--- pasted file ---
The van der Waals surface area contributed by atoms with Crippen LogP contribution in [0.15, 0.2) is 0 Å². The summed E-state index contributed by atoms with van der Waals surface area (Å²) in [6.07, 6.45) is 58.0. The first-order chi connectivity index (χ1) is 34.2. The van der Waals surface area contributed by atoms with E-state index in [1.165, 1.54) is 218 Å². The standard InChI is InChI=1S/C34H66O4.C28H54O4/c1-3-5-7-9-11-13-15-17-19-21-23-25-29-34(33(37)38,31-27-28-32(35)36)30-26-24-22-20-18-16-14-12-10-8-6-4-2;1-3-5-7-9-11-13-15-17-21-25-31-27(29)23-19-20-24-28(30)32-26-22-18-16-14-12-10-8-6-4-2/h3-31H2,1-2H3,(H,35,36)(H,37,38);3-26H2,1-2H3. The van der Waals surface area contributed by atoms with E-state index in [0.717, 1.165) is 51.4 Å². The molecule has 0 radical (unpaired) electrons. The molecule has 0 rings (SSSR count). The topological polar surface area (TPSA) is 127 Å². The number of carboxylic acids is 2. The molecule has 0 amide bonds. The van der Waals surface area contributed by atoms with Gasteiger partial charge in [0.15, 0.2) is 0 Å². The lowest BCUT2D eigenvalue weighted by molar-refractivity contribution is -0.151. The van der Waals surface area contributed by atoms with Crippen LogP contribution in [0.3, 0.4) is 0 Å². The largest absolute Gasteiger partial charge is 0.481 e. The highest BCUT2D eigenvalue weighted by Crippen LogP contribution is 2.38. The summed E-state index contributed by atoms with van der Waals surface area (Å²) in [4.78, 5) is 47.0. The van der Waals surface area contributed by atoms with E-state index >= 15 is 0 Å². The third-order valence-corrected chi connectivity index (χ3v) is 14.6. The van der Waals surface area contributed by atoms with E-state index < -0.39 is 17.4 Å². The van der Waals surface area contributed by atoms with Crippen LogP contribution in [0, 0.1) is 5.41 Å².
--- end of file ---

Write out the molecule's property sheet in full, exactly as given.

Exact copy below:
The van der Waals surface area contributed by atoms with Crippen LogP contribution in [0.15, 0.2) is 0 Å². The summed E-state index contributed by atoms with van der Waals surface area (Å²) in [6.07, 6.45) is 58.0. The first-order chi connectivity index (χ1) is 34.2. The van der Waals surface area contributed by atoms with E-state index in [1.165, 1.54) is 218 Å². The standard InChI is InChI=1S/C34H66O4.C28H54O4/c1-3-5-7-9-11-13-15-17-19-21-23-25-29-34(33(37)38,31-27-28-32(35)36)30-26-24-22-20-18-16-14-12-10-8-6-4-2;1-3-5-7-9-11-13-15-17-21-25-31-27(29)23-19-20-24-28(30)32-26-22-18-16-14-12-10-8-6-4-2/h3-31H2,1-2H3,(H,35,36)(H,37,38);3-26H2,1-2H3. The van der Waals surface area contributed by atoms with E-state index in [0.717, 1.165) is 51.4 Å². The molecule has 0 radical (unpaired) electrons. The molecule has 0 rings (SSSR count). The topological polar surface area (TPSA) is 127 Å². The number of carboxylic acids is 2. The molecule has 0 amide bonds. The van der Waals surface area contributed by atoms with Gasteiger partial charge in [0.15, 0.2) is 0 Å². The lowest BCUT2D eigenvalue weighted by molar-refractivity contribution is -0.151. The van der Waals surface area contributed by atoms with Crippen LogP contribution in [0.3, 0.4) is 0 Å². The largest absolute Gasteiger partial charge is 0.481 e. The highest BCUT2D eigenvalue weighted by Crippen LogP contribution is 2.38. The summed E-state index contributed by atoms with van der Waals surface area (Å²) in [4.78, 5) is 47.0. The van der Waals surface area contributed by atoms with E-state index >= 15 is 0 Å². The third-order valence-corrected chi connectivity index (χ3v) is 14.6. The van der Waals surface area contributed by atoms with E-state index < -0.39 is 17.4 Å². The van der Waals surface area contributed by atoms with Crippen LogP contribution in [0, 0.1) is 5.41 Å².